Even then, it was never a thought in Nicholson’s mind about the position of sheriff. Instead, he began immediately looking at the next level of law enforcement, a deputy. More specifically, he began striving to become a deputy-on-patrol. Serving daily at the jail led to a quick “training” as he dealt with situations and convicts, but it was also short-lived.
Six months after entering the detention center, he achieved his goal and secured his promotion.
To this day, Stacy Nicholson holds true to his thoughts, “Anybody who wants to be in local law enforcement, where they’re out patrolling the streets of a community, they ought to start out in the jail because you’re locked up in a building for 8-12 hours every day with inmates.”
The situation quickly teaches you, according to Nicholson, how to handle situations, criminal activity, and convicts. It is how he likes to hire deputies as he says it “makes or breaks them.” It allows the department to see if that person can handle the life the way they want it handled. More than just handling difficult situations, though, it is a position of power over others that will show if you abuse the power while in a more contained and observed environment.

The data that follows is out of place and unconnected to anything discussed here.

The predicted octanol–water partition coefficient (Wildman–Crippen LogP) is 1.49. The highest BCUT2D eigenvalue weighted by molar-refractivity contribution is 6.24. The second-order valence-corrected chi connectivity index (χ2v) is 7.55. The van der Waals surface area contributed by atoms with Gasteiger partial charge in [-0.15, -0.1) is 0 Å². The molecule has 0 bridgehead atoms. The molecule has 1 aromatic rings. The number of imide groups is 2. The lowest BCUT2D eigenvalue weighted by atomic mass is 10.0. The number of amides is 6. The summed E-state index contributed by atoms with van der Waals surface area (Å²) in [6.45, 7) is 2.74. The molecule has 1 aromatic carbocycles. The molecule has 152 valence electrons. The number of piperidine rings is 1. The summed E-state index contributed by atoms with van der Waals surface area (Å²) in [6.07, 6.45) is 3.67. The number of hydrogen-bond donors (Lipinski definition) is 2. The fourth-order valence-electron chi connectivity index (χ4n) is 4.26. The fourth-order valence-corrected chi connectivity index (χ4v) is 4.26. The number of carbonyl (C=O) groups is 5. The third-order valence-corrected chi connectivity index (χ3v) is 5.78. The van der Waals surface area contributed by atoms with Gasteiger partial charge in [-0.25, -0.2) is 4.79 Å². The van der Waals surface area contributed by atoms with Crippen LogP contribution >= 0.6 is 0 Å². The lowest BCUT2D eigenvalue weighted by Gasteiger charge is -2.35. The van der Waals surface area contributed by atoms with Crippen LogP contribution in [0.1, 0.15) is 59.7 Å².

Though his time in the detention center was “eye-opening” and an extreme change from his life to that point, Nicholson actually says the part of his career that hit the hardest was his time as a deputy.
The life became more physically demanding as he began dealing with arrests, chases, and the dangers of responding to emergencies and criminal activity. However, it also became more mentally taxing as Nicholson realized the best tool for most situations was his own calm demeanor. That calm sense could permeate most people to de-escalate situations.
Nicholson relates his promotion out of the jail as similar to the inmates he watched over. He says, “It was almost a feeling like an inmate just released from six months confinement. He feels free, I felt free. I’m in a car, I’m a deputy sheriff… I can go anywhere I want to in this county.”